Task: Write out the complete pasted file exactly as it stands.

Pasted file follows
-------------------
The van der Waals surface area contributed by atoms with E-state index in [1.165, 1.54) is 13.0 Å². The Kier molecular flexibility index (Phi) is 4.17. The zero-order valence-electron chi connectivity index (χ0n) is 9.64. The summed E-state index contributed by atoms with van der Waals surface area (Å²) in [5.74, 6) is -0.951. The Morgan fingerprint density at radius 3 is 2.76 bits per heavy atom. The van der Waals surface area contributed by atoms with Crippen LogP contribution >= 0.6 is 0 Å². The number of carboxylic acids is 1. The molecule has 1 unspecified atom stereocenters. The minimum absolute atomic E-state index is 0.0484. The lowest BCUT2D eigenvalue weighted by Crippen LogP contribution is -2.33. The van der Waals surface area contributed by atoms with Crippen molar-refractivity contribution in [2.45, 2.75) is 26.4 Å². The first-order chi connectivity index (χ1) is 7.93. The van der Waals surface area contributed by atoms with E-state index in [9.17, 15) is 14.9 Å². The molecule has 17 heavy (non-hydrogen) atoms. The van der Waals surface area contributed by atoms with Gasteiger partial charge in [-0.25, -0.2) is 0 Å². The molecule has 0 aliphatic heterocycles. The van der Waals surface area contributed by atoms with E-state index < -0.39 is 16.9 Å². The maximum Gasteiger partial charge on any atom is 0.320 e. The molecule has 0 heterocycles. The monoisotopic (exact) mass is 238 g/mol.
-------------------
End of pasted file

The van der Waals surface area contributed by atoms with E-state index in [1.165, 1.54) is 13.0 Å². The Kier molecular flexibility index (Phi) is 4.17. The zero-order valence-electron chi connectivity index (χ0n) is 9.64. The summed E-state index contributed by atoms with van der Waals surface area (Å²) in [5.74, 6) is -0.951. The Morgan fingerprint density at radius 3 is 2.76 bits per heavy atom. The van der Waals surface area contributed by atoms with Crippen LogP contribution >= 0.6 is 0 Å². The number of carboxylic acids is 1. The molecule has 1 unspecified atom stereocenters. The minimum absolute atomic E-state index is 0.0484. The lowest BCUT2D eigenvalue weighted by Crippen LogP contribution is -2.33. The van der Waals surface area contributed by atoms with Crippen molar-refractivity contribution in [2.45, 2.75) is 26.4 Å². The first-order chi connectivity index (χ1) is 7.93. The van der Waals surface area contributed by atoms with E-state index in [9.17, 15) is 14.9 Å². The molecule has 17 heavy (non-hydrogen) atoms. The van der Waals surface area contributed by atoms with Gasteiger partial charge in [-0.25, -0.2) is 0 Å². The molecule has 0 aliphatic heterocycles. The van der Waals surface area contributed by atoms with E-state index < -0.39 is 16.9 Å². The maximum Gasteiger partial charge on any atom is 0.320 e. The molecule has 0 heterocycles. The monoisotopic (exact) mass is 238 g/mol.